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Lab report writers frequently employ graphic representations of the data they gathered to give their readers a literal picture of how the experiment proceeded. WHEN SHOULD YOU EMPLOY A FIGURE? Recall the circumstances when you do not need to use a table: when you do not have a significant amount of data, or when the data you have do not show many variations. Under the same circumstances, you would likely forgo the figure as well, as the figure would not likely contribute an additional perspective. Scientists prefer not to waste their time, so they rarely respond well to redundancy. If you are attempting to decide between using a table and creating a figure to represent your material, keep in mind the following a rule of thumb. The merits of a table are in its ability to provide large amounts of exact data, whereas the strength of a figure is its illustration of important facts that occurred during the experiment. If you feel that your readers won’t grasp the full impact of your results solely by looking at the numbers, then a figure could well be a good addition.
Naturally, a class at the undergrad level may require you to create a figure for your lab experiment, if only for the reason to demonstrate that you are capable of doing so effectively. In this instance, do not stress about whether to employ figures or not—instead, focus on how best to accomplish your task. Figures can include maps, photographs, pen-and-ink drawings, bar graphs, flow charts, and section graphs (“pie charts”). However, the most common figure, particularly for undergraduates, is the line graph, so this is what we will focus on here. At the undergraduate level, it is often feasible to draw and label your graphs by hand, so long as the result is clear, legible, and drawn to scale. However, computer technology has made creating line graphs significantly easier. The majority of word-processing software has several functions for transferring data into graph form; many scientists have found Microsoft Excel, for instance, a helpful tool to graph their results. If you plan to pursue a career in the sciences, it would be a good idea to learn to use a similar program.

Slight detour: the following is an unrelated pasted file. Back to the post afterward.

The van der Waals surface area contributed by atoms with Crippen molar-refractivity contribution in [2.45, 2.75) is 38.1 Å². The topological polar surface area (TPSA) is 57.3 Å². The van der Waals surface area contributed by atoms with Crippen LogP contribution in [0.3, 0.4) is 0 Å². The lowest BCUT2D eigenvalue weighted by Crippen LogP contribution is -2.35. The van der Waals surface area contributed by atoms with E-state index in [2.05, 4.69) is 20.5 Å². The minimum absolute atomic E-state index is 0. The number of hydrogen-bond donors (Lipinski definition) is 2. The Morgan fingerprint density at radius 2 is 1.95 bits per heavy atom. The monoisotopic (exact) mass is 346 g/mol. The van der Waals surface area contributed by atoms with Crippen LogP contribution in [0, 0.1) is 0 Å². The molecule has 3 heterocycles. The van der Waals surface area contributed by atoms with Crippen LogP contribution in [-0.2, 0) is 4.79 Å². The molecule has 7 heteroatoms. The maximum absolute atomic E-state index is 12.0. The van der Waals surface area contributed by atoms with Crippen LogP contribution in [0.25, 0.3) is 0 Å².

Computers cannot, however, determine how your graph really works; you have to understand how to design your graph so that it will meet the expectations of your readers. Keep it as simplistic as you are able. You may be inclined to indicate the complexity of the information you gathered by attempting to design a graph that accounts for that complexity. However, remember why you are using a graph: to highlight your results in a fashion that is easy to see and understand. Do not force the reader to stare at the graph for an extended period of time to find the important line among the mass of other lines. Have three to five lines in a graph to achieve the best effect; if you have more data to demonstrate, utilize a set of graphs to present it, rather than attempting to force it all into a single figure. Plot the independent variable on the horizontal (x) axis and the dependent variable on the vertical (y) axis.
Keep in mind that the independent variable is component that you altered during the experiment and the dependent variable is the condition that you measured to see if it changed along with the independent variable. Placing the variables along their appropriate axes is really done because of convention, but given that your readers are used to viewing graphs in this way, it is better to not challenge the convention in your report. Label each axis carefully, and be particularly diligent in including units of measure. You must ensure that your readers completely understand what your graph indicates. Number and title your graphs. Similar to tables, the title of the graph should be informative yet concise, and you should refer to your graph by number in the text. Try to gather data at regular intervals, so the plot points on your chart are not too distanced from one another. If you are concerned that you did not collect data at sufficiently regular times throughout your experiment, go ahead and connect the points with a straight line, but it may be advisable to address this in the Discussion section.